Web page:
It’s “party time” on East 63rd. The shrill laughter of a drunken woman and the breaking of glass tells us at once that this ain’t a black tie affair. College graduate Cora Lee is in hot water; anyway, her head’s in a tub filled with it. The young woman very nearly drowned, and the bruise on her head suggests that she didn’t take the dive on her own free will. Now, the woman who reported the incident resents being thought of as a suspect. “You’re a stinker,” she tells Clover’s assistant. “And that’s the word I use in mixed company.” Cora comes to, eventually; but everyone around her, including her husband and her father, is too drunk to be of any use to her or the police.

A few days later, the “wild dame” celebrates her recovery with a few drinks in the company of husband and friends, party people who keep living it up while Cora is stretched out dead on the floor with a knife in her heart. Good-natured bunch, ain’t it?

“I was in college with Cora,” one of the drunken guests, a gal with feathers in her hair, tells Clover without a hint of compassion. “I knew her for two weeks, and I said to myself: there’s a classmate who’ll never see thirty. One way or another, she’ll never make it.” The deceased, she claims, was “the most, jealous, vicious, detestable, beautiful girl in the class of 1950.” Who might have killed her? Well, “anyone with a knife,” she sneers, especially the young woman who is so eager now to take Cora’s place as hostess of the merry gathering, offering highballs and sandwiches to the detective while threatening to do “damage” with her “high heel” if the feathered one doesn’t keep her mouth shut.

With all that talk going on, there isn’t time left to weave much of a mystery; but the thrill of listening to realist crime dramas like Gangbusters, Dragnet, or Twenty-first Precinct is not generated by suspense or surprise anyway. The criminal, whoever it happens to be, will in all likelihood be apprehended somehow. The excitement lies in going along for the ride, in the privilege of being in the presence of criminal elements, of witnessing the tawdry and treacherous, the vile and violent from a comforting distance.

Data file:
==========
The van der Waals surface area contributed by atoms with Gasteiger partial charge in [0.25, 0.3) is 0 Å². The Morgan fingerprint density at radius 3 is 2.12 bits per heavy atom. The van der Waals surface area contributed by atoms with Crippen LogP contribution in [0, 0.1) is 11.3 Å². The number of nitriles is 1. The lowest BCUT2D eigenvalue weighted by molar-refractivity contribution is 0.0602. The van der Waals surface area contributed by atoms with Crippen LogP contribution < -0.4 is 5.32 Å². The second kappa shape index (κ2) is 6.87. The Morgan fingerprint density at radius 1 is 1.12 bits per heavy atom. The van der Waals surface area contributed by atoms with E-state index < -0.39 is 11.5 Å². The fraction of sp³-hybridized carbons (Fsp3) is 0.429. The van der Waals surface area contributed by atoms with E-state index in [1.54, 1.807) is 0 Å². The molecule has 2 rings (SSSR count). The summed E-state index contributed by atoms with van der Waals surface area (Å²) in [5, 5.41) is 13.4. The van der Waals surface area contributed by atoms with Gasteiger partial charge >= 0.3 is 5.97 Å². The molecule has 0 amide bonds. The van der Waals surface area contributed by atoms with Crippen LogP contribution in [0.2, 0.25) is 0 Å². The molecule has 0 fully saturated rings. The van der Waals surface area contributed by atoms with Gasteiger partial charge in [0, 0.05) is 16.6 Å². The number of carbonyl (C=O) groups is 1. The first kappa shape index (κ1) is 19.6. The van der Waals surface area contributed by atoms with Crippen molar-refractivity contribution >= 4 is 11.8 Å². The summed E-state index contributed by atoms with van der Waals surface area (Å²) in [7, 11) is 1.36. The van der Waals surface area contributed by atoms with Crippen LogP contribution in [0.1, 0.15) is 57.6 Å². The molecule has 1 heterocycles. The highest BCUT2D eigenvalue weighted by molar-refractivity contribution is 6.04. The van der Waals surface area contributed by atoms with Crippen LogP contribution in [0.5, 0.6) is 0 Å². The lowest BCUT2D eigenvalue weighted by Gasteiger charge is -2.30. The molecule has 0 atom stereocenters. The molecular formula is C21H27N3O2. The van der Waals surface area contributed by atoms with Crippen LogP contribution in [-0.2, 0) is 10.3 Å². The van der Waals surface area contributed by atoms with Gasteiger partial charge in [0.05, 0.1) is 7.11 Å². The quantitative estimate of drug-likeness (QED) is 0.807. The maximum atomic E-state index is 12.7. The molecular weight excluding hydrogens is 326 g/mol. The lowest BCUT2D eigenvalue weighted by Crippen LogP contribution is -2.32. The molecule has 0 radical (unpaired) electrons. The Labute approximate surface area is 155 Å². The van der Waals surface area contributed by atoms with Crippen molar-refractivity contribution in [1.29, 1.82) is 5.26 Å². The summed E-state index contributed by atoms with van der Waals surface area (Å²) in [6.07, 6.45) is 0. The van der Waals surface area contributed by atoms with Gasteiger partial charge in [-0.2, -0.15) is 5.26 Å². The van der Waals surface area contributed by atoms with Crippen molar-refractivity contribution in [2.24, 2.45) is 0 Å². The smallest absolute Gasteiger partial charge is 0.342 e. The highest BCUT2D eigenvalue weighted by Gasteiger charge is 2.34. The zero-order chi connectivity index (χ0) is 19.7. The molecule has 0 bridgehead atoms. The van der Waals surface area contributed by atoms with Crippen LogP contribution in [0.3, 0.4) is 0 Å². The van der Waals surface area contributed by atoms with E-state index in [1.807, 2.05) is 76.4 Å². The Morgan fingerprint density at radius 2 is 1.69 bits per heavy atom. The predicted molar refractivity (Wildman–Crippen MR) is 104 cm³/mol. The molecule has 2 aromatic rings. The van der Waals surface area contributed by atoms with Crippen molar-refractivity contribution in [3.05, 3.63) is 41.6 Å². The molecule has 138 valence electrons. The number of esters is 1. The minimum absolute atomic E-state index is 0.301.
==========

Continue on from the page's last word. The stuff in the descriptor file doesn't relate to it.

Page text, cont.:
With a dash of purple prose and a helping of humor, Broadway Is My Beat is as gaudy and violent as the formerly “lonesomest” mile it evokes in word and sound. As white as the Great White Way is nowadays, you just won’t get that kind of kick out of strolling past the Olive Garden or watching the out-of-towners going around on the Toys “R” Us ferris wheel. Let Detective Clover take you on a tour . . .

On This Day in 1937: “Saints preserve us,” Here Comes Mr. Keen

Well, I just attended a touring production of Sheridan’s The School for Scandal, a critique of which will have to wait until tomorrow; for tonight I am going to acknowledge, however half-heartedly, the anniversary of a radio program preposterous enough to be deemed food for foolery by noted on-air lampoonists Bob and Ray (pictured). I am referring, of course, to Mr. Keen, Tracer of Lost Persons, whose melodramatic excesses were first endured on this day, 12 October, in 1937.

Sure, radio drama chronicler Jim Cox has devoted an entire volume to the story of the “kindly old investigator”; and considering that the program managed to stay on the air for eighteen years, it must have had its unfair share of admirers. Each week, Keen was unabashedly announced as “one of the most famous characters of American fiction” in “one of radio’s most thrilling dramas.” To me, however, the theme music—”Some Day I’ll Find You”—always seemed taunting, a hollow promise at best. Find that last missing person already and begone, old tracer!

Keen eventually changed his line of business, cornering criminals instead of countering disappearing acts. Still, whether apprehending miscreants or retrieving the missing, his methods of deduction rarely changed and were not of the most sophisticated sort. As Cox points out in his Radio Crime Fighters, Keen’s cases were poorly constructed, their solution relying on “minimal logic,” mere coincidences or abject slip-of-the-tongue-shodness.

None of this bothered me as much as the condescension with which the sanctimonious hero interfered in the lives of those who sought his help or came under his scrutiny. He was an officious, moralizing snoop who went about what was often none of his business at all.

I am usually not one to embrace camp, which, to me, is a cavalier act of willful misreading; but I was greatly amused when a recreation of a Mr. Keen episode—”The Case of the Inherited Fear”—was performed and greeted with irreverence at the 25th Friends of Old Time Radio Convention in Newark, New Jersey.

The case involved a young naval officer who, as the narrator puts it, “disappeared after he’d been discharged from the navy for medical causes. He was obsessed with a fear of being in confined places.” I could identify with the runaway right away, for what could be more stifling than being clap-trapped by old Mr. Keen?